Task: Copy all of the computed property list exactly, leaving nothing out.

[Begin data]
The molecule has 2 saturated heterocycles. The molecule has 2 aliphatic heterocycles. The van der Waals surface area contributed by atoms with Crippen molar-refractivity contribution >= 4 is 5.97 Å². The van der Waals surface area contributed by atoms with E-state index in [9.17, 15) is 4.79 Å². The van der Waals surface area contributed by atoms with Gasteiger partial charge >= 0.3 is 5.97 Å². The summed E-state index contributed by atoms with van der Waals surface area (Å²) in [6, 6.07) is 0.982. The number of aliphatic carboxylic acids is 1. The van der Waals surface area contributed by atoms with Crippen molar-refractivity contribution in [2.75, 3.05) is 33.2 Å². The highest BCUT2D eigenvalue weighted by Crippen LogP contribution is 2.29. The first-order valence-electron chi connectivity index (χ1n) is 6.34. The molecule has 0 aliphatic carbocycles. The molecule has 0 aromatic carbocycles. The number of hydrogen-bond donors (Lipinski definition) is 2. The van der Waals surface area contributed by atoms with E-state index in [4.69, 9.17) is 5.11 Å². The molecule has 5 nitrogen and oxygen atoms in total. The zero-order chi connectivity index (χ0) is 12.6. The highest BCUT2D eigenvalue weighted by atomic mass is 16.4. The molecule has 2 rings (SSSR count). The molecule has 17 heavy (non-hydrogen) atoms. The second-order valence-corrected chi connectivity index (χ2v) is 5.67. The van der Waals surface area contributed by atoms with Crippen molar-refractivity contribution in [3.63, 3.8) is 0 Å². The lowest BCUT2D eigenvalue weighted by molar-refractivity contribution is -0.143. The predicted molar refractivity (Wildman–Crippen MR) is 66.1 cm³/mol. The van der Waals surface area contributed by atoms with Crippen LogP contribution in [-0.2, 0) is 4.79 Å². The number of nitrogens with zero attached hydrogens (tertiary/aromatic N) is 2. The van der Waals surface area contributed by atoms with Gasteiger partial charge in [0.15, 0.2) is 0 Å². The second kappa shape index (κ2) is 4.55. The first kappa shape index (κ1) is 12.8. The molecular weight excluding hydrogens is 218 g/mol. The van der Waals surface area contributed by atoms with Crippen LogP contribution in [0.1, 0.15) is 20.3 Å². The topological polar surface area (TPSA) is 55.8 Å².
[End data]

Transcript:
The molecule has 2 saturated heterocycles. The molecule has 2 aliphatic heterocycles. The van der Waals surface area contributed by atoms with Crippen molar-refractivity contribution >= 4 is 5.97 Å². The van der Waals surface area contributed by atoms with E-state index in [9.17, 15) is 4.79 Å². The van der Waals surface area contributed by atoms with Gasteiger partial charge >= 0.3 is 5.97 Å². The summed E-state index contributed by atoms with van der Waals surface area (Å²) in [6, 6.07) is 0.982. The number of aliphatic carboxylic acids is 1. The van der Waals surface area contributed by atoms with Crippen molar-refractivity contribution in [2.75, 3.05) is 33.2 Å². The highest BCUT2D eigenvalue weighted by Crippen LogP contribution is 2.29. The first-order valence-electron chi connectivity index (χ1n) is 6.34. The molecule has 0 aliphatic carbocycles. The molecule has 0 aromatic carbocycles. The number of hydrogen-bond donors (Lipinski definition) is 2. The van der Waals surface area contributed by atoms with E-state index in [4.69, 9.17) is 5.11 Å². The molecule has 5 nitrogen and oxygen atoms in total. The zero-order chi connectivity index (χ0) is 12.6. The highest BCUT2D eigenvalue weighted by atomic mass is 16.4. The molecule has 2 rings (SSSR count). The molecule has 17 heavy (non-hydrogen) atoms. The second-order valence-corrected chi connectivity index (χ2v) is 5.67. The van der Waals surface area contributed by atoms with Crippen molar-refractivity contribution in [3.63, 3.8) is 0 Å². The lowest BCUT2D eigenvalue weighted by molar-refractivity contribution is -0.143. The predicted molar refractivity (Wildman–Crippen MR) is 66.1 cm³/mol. The van der Waals surface area contributed by atoms with Crippen LogP contribution in [-0.2, 0) is 4.79 Å². The number of nitrogens with zero attached hydrogens (tertiary/aromatic N) is 2. The van der Waals surface area contributed by atoms with Gasteiger partial charge in [0.15, 0.2) is 0 Å². The second kappa shape index (κ2) is 4.55. The first kappa shape index (κ1) is 12.8. The molecular weight excluding hydrogens is 218 g/mol. The van der Waals surface area contributed by atoms with Crippen LogP contribution in [0.1, 0.15) is 20.3 Å². The topological polar surface area (TPSA) is 55.8 Å².